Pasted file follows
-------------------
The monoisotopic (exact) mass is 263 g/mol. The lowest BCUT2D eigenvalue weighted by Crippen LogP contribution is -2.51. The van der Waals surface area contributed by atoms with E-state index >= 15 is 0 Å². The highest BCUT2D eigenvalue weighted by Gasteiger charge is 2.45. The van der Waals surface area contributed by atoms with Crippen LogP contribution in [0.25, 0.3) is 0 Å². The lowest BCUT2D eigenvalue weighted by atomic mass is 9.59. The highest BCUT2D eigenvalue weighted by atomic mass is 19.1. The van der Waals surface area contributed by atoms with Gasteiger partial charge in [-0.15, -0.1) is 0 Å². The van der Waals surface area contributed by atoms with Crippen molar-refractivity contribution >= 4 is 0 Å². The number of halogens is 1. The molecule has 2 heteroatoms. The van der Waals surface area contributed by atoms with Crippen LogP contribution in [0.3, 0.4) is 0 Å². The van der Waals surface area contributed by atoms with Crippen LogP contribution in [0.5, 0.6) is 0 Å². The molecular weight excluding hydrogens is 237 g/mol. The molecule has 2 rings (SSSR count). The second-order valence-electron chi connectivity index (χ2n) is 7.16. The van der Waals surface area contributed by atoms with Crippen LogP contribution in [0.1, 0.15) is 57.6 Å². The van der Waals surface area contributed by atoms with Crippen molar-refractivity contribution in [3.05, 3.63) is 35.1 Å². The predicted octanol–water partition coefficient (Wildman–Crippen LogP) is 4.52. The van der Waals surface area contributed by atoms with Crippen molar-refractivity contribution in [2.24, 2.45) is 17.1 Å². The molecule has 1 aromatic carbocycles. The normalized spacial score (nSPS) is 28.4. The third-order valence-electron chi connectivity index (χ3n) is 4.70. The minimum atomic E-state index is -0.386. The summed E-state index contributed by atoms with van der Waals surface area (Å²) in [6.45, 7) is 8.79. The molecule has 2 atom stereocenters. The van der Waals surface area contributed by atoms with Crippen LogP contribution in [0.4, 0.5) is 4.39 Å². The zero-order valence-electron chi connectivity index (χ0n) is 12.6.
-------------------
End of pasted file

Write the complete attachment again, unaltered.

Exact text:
The monoisotopic (exact) mass is 263 g/mol. The lowest BCUT2D eigenvalue weighted by Crippen LogP contribution is -2.51. The van der Waals surface area contributed by atoms with E-state index >= 15 is 0 Å². The highest BCUT2D eigenvalue weighted by Gasteiger charge is 2.45. The van der Waals surface area contributed by atoms with Crippen LogP contribution in [0.25, 0.3) is 0 Å². The lowest BCUT2D eigenvalue weighted by atomic mass is 9.59. The highest BCUT2D eigenvalue weighted by atomic mass is 19.1. The van der Waals surface area contributed by atoms with Gasteiger partial charge in [-0.15, -0.1) is 0 Å². The van der Waals surface area contributed by atoms with Crippen molar-refractivity contribution >= 4 is 0 Å². The number of halogens is 1. The molecule has 2 heteroatoms. The van der Waals surface area contributed by atoms with Crippen LogP contribution in [0.3, 0.4) is 0 Å². The van der Waals surface area contributed by atoms with Crippen LogP contribution in [0.5, 0.6) is 0 Å². The molecular weight excluding hydrogens is 237 g/mol. The molecule has 2 rings (SSSR count). The second-order valence-electron chi connectivity index (χ2n) is 7.16. The van der Waals surface area contributed by atoms with Crippen LogP contribution in [0.1, 0.15) is 57.6 Å². The van der Waals surface area contributed by atoms with Crippen molar-refractivity contribution in [3.05, 3.63) is 35.1 Å². The predicted octanol–water partition coefficient (Wildman–Crippen LogP) is 4.52. The van der Waals surface area contributed by atoms with Crippen molar-refractivity contribution in [2.24, 2.45) is 17.1 Å². The molecule has 1 aromatic carbocycles. The normalized spacial score (nSPS) is 28.4. The third-order valence-electron chi connectivity index (χ3n) is 4.70. The minimum atomic E-state index is -0.386. The summed E-state index contributed by atoms with van der Waals surface area (Å²) in [6.45, 7) is 8.79. The molecule has 2 atom stereocenters. The van der Waals surface area contributed by atoms with Crippen LogP contribution in [0.4, 0.5) is 4.39 Å². The zero-order valence-electron chi connectivity index (χ0n) is 12.6.